1709 Blog: for all the copyright community

Wednesday, 10 August 2011

Dead author, old manuscripts, live issues: a reader writes

This weblog has received an inquiry from a perplexed person who is trying to establish the legal status of some old manuscripts in respect of which some curiously complex problems arise  There are two questions here:
"(1) My first question relates to the statement in the British Library's Help for Researchers: Manuscripts Collections: Copyright guidance that 
"Manuscripts with an author, created and published before 1989, but after the author's death, remain in copyright until the year published + 50 years".
Given a situation where an author died (say) in 1900, leaving unpublished letters, the copyright of which is now owned by his/her literary estate, does this mean that if a third party published the text of or an image of one of these letters in (say) 1905, but was not given permission to publish the document by the literary estate, could that publisher really claim copyright of the text of the letter for 50 years from the time of publication? If so, then the copyright (in this example) will now have expired, so is the text of the letter now public domain?

A slightly different example:- Given a situation where an author died (say) in 1900, leaving unpublished letters the copyright of which is now owned by his/her literary estate, does this mean that, if a third party published the text of or an image of one of these letters in (say) 1905 and was given permission to publish it, but not own the copyright of it, by the literary estate, could the publisher really claim copyright of the text of the letter for 50 years from the time of publication? If so, then the copyright will have expired, so is the text of the letter now public domain?

It would seem most 'unjust' if a third party could publish a copyright-protected unpublished manuscript without permission and then gain the copyright of it for 50 years, but perhaps this is what the law says!! This could even mean that the original copyright owner is prevented from publishing a work, e.g. if an unpublished manuscript was published in 1988, it would be copyright of the publisher until 2038.

I have searched the Web for an answer to this, but to no avail. It is important for the collection I have in mind, where the author's letters were published after his death - and some of these were even published several times by some well-known recipients of them.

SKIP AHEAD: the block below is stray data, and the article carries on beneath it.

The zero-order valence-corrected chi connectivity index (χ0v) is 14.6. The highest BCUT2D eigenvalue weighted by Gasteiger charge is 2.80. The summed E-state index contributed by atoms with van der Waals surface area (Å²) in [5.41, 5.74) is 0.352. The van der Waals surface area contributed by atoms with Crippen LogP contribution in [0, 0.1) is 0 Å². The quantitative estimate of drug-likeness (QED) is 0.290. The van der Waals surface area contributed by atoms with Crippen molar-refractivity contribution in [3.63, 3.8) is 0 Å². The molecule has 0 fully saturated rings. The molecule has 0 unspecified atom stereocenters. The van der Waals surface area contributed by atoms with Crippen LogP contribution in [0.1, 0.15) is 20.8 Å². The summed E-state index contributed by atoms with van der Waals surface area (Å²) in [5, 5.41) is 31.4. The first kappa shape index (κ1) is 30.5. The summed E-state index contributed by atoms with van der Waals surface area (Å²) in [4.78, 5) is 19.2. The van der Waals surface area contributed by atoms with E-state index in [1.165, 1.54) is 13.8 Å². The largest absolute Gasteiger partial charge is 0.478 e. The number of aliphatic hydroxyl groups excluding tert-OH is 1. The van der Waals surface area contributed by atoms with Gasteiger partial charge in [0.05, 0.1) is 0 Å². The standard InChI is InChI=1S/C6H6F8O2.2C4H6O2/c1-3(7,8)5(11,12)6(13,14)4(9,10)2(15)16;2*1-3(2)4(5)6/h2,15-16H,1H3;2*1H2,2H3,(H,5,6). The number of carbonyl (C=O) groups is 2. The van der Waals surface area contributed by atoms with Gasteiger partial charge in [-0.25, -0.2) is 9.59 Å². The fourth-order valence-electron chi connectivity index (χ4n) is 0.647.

(2) The following guidance cited on the same website seems to suggest that no-one would own the copyright of an unpublished copyright-protected work by the author whose manuscripts I'm holding and which was published after 1989: 
"Manuscripts with an author who died before 1989 but which were published after 1989 remain in copyright until the end of the year in which the author died + 70 years".
Does this mean that my author's copyright of a work would expire as soon as the work was published (he died in 1913)? Would the publisher have any copyright of the work (apart from the typographical arrangement of it), or does the work immediately become public domain on publication? If there is still copyright associated with the work, could it be retained by the Literary Estate of the author if the Estate stipulated that publication of a work was only on the condition that the copyright was owned by the Literary Estate?

Given the above I am not sure how to proceed - any ideas would be very welcome".
Well, readers, here's a challenge for you! Please feel free to post your guidance below, and/or email it to Annette here.

4 comments:

Richard McD Bridge said...

The answer to the first question looks as if it would be in Sch 1 para 12(2) (a). Ownership is para 11. Publication is S 175(6).

copyrightgirl said...

I've emailed Annette directly but would strongly recommend an excellent book on manuscripts and other unpublished works - Tim Padfield's 'Copyright for Archivists and Record Managers' (Facet Publishing). It has some extremely useful charts and goes into detail about publication rights and unpublished works. It is on its 4th edition now but is hugely valuable to all working with unpublished material.

Richard McD Bridge said...

[Ed. note: see also Richard's first thoughts on the issue, above]

With some trepidation ...


Sch 1 para 12(4) applies - so 50 years from commencement of the 1988 Act.

Now go to the 1996 Regulations, Para 15 - that is not taken away by the new provisions.

I cannot find anything turning that 50 into a 70 for this purpose.

Ownership as before, I think

Tim Padfield said...

I am grateful to Emily in her comment for recommending my book, which I would hope would answer all the questions. Details are at:
http://www.nationalarchives.gov.uk/bookshop/details.aspx?titleId=400

I’m afraid that the BL guidance seems to have oversimplified a complex area.

A work created and first published before 1 August 1989 will be in copyright for 70 years after the author’s death, unless s/he died more than 20 years before publication, in which case it will expire 50 years after publication. See 1956 Act s2(3), CDPA Sch 1 para 12(4)(a) and SI 1995/3297 paras 12(2) and 15

A work created before 1 August 1989 but published after that date will be in copyright for the longer of the life of the author plus 70 years or the end of the year 2039. See 1956 Act (as above), CDPA sch 1 paras 12(3)(b) and 12(4)(a) and 1995 regulations as above.

These are actually summaries of even more complex provisions, full details of which are given at paras 2.2.17-18 and 2.2.20 of my book.

Duration does not affect ownership, of course. The publisher did not acquire ownership of the copyright by the simple act of publication. Even if he did receive an assignment, ownership can have reverted to the author’s heirs in some circumstances if a copyright was revived in 1995.